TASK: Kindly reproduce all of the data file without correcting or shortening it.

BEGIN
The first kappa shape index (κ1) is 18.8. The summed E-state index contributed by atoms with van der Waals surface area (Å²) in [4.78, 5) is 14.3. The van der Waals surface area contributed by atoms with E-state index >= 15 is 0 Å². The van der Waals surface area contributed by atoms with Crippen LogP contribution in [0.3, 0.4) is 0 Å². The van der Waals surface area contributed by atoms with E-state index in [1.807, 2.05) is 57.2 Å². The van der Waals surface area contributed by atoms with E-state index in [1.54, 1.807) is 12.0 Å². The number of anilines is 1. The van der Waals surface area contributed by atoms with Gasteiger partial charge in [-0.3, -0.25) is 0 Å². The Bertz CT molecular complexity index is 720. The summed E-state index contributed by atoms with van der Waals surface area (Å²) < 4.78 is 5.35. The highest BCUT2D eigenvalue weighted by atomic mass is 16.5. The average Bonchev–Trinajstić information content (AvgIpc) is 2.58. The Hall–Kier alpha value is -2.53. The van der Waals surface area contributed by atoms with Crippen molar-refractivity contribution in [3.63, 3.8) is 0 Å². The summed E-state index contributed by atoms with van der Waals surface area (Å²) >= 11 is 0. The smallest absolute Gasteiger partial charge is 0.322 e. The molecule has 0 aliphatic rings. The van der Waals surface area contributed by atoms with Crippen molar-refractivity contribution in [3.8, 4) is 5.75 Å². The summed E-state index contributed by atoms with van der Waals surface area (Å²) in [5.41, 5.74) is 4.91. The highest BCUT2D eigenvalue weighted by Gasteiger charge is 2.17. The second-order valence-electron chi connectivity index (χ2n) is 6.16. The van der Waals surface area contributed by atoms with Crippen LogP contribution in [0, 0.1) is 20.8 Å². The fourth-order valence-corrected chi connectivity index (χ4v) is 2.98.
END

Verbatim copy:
The first kappa shape index (κ1) is 18.8. The summed E-state index contributed by atoms with van der Waals surface area (Å²) in [4.78, 5) is 14.3. The van der Waals surface area contributed by atoms with E-state index >= 15 is 0 Å². The van der Waals surface area contributed by atoms with Crippen LogP contribution in [0.3, 0.4) is 0 Å². The van der Waals surface area contributed by atoms with E-state index in [1.807, 2.05) is 57.2 Å². The van der Waals surface area contributed by atoms with E-state index in [1.54, 1.807) is 12.0 Å². The number of anilines is 1. The van der Waals surface area contributed by atoms with Gasteiger partial charge in [-0.3, -0.25) is 0 Å². The Bertz CT molecular complexity index is 720. The summed E-state index contributed by atoms with van der Waals surface area (Å²) < 4.78 is 5.35. The highest BCUT2D eigenvalue weighted by atomic mass is 16.5. The average Bonchev–Trinajstić information content (AvgIpc) is 2.58. The Hall–Kier alpha value is -2.53. The van der Waals surface area contributed by atoms with Crippen molar-refractivity contribution in [3.63, 3.8) is 0 Å². The summed E-state index contributed by atoms with van der Waals surface area (Å²) >= 11 is 0. The smallest absolute Gasteiger partial charge is 0.322 e. The molecule has 0 aliphatic rings. The van der Waals surface area contributed by atoms with Crippen molar-refractivity contribution in [3.8, 4) is 5.75 Å². The summed E-state index contributed by atoms with van der Waals surface area (Å²) in [5.41, 5.74) is 4.91. The highest BCUT2D eigenvalue weighted by Gasteiger charge is 2.17. The second-order valence-electron chi connectivity index (χ2n) is 6.16. The van der Waals surface area contributed by atoms with Crippen LogP contribution in [0, 0.1) is 20.8 Å². The fourth-order valence-corrected chi connectivity index (χ4v) is 2.98.